When I was six, I read a chapter book where there was a Korean American character. She was the closest thing I could relate to but at the same time, she was depicted as a squinty eyed girl who ate kimchi (much to the horror of her classmates) and her mom spoke broken English. Despite my discomfort with the character, I still liked her because that was the closest thing I had to seeing myself in a book.
I wish that children growing up now can see themselves in media that they consume— believe that they’re full of potential to be anything and everything they want. I hope that they’re able to be proud of their cultures and where they come from.
I started this blog in 2009 when I was bored. I read a lot and I thought I might as well share what I thought about books with the internet. At the time, I already had a bunch of advanced reader copies of books since I signed up for a YA focus group that a publisher was running and my friends were a little tired of my “DID YOU READ THIS BOOK” conversation starters (I may or may not still start conversations with friends like that…. oops?) It was a few years after 2009 when I decided focus a lot of my efforts on Asian American literature. Despite reading so many books, I barely saw myself in the stories I read.
My journey with Asian American literature is largely chronicled on this blog from the viral post that I did in 2014 where I essentially listed POC authors. It’s unfortunate that a simple list went viral but such was the state of publishing. It still is, to a certain extent. I used to go to Book Expo America when it was at the Javits Center in New York and one year, I was chatting up a publicist from one of the major publishing companies. I think I mentioned a well-known book by an Asian American that came out and I asked if there were any Asian American literature PR mailing lists. The confusion on her face was obvious. I could hear her thoughts, “But why?”
I grew up with other Asian Americans for a good portion of my life but it’s still hard when the only representation of myself and what I could be is through foreign media. It told my friends and me that we existed but our stories didn’t matter. I found Mochi Mag in 2012 when I googled Eva Chen. Mochi had one of the few profiles on her and at the time, she was the beauty editor at Teen Vogue, which I had just subscribed to. On Mochi, there were stories about Asian Americans women thriving beyond stereotypes and limitations. I joined staff soon after that.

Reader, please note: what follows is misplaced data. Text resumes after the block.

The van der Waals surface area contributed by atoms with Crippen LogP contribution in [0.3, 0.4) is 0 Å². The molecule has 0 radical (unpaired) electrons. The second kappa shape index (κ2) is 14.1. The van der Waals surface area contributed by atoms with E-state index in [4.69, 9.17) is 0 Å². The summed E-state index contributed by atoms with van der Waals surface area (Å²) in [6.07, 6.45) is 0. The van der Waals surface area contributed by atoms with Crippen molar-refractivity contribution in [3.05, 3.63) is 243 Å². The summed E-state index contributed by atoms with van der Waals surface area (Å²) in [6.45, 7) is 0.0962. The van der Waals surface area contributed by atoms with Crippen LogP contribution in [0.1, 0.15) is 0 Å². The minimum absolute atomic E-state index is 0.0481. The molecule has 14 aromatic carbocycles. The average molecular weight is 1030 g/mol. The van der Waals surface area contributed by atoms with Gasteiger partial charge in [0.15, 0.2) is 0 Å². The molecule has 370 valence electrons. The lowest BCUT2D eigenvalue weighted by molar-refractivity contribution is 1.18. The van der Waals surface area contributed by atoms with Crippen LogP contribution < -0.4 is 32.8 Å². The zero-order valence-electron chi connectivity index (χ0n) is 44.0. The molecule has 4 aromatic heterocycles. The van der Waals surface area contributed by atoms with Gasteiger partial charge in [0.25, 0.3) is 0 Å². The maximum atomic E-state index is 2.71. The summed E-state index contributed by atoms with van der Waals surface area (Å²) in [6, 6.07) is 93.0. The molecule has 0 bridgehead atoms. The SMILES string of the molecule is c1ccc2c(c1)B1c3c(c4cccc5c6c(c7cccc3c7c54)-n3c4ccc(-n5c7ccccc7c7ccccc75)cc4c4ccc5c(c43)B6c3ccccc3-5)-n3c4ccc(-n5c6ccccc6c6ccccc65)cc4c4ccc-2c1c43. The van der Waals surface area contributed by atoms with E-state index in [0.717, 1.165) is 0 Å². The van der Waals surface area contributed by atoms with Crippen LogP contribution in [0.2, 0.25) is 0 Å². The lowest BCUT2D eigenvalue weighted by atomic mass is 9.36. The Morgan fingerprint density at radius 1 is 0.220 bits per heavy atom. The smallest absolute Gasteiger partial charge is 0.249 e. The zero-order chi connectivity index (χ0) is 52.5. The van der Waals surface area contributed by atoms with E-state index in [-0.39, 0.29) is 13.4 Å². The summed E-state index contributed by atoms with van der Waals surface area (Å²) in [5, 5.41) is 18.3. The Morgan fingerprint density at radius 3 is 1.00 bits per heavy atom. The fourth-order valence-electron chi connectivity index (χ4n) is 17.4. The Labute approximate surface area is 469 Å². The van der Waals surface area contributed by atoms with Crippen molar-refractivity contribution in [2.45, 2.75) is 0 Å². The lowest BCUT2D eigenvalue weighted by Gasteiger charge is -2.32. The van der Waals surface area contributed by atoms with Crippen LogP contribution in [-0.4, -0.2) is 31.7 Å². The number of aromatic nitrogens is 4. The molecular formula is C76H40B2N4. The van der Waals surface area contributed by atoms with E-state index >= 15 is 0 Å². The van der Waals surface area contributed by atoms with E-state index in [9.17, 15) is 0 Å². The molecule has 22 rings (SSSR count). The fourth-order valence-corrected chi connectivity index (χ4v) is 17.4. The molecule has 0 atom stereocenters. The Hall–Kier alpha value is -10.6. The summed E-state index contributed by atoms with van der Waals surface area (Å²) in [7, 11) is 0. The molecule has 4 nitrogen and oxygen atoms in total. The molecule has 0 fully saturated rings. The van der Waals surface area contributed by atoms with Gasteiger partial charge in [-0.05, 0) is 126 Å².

I like reading stories that explore the human condition, bearing witness to the difficult moments. I also like light whimsical stories. The publishing industry has changed so much– there are Asian American literature PR lists and an increase in Asian American storytelling. But to the greater public and to the community at large, people don’t know. I’ve been a part of so many Twitter threads earlier this year where people were looking for Asian American literature and I read so many stories about parents being elated about finding Asian American literature for their kids because they never had it growing up.
There are so many good blogs and websites out there covering Asian American YA and adult fiction so I’ll leave that sector to them but I haven’t seen a centralized database for children’s books yet. I think about when I was six and wanted better representation. Children are malleable and they absorb what society tells them. I wish that children growing up now can see themselves in media that they consume— believe that they’re full of potential to be anything and everything they want. I hope that they’re able to be proud of their cultures and where they come from.
I’ve used the portfolio function of my website to host an Asian American Children’s Book Database featuring a variety of picture book and middle grade titles and I hope you’ll explore it. I’m focusing on recent children’s books within the last few years and upcoming releases because those are the metrics that publishers use to measure author success. Please pre-order books or buy books the week they come out to support authors, if you can. The database currently has nearly 50 books and if you want to suggest a book for the database, fill the form out here.
Please note that the database does contain affiliate links for Amazon and Bookshop.org links. Thank you for supporting this website and Asian American literature. I hope you find this database helpful!
Visit the Asian American Children’s Book Database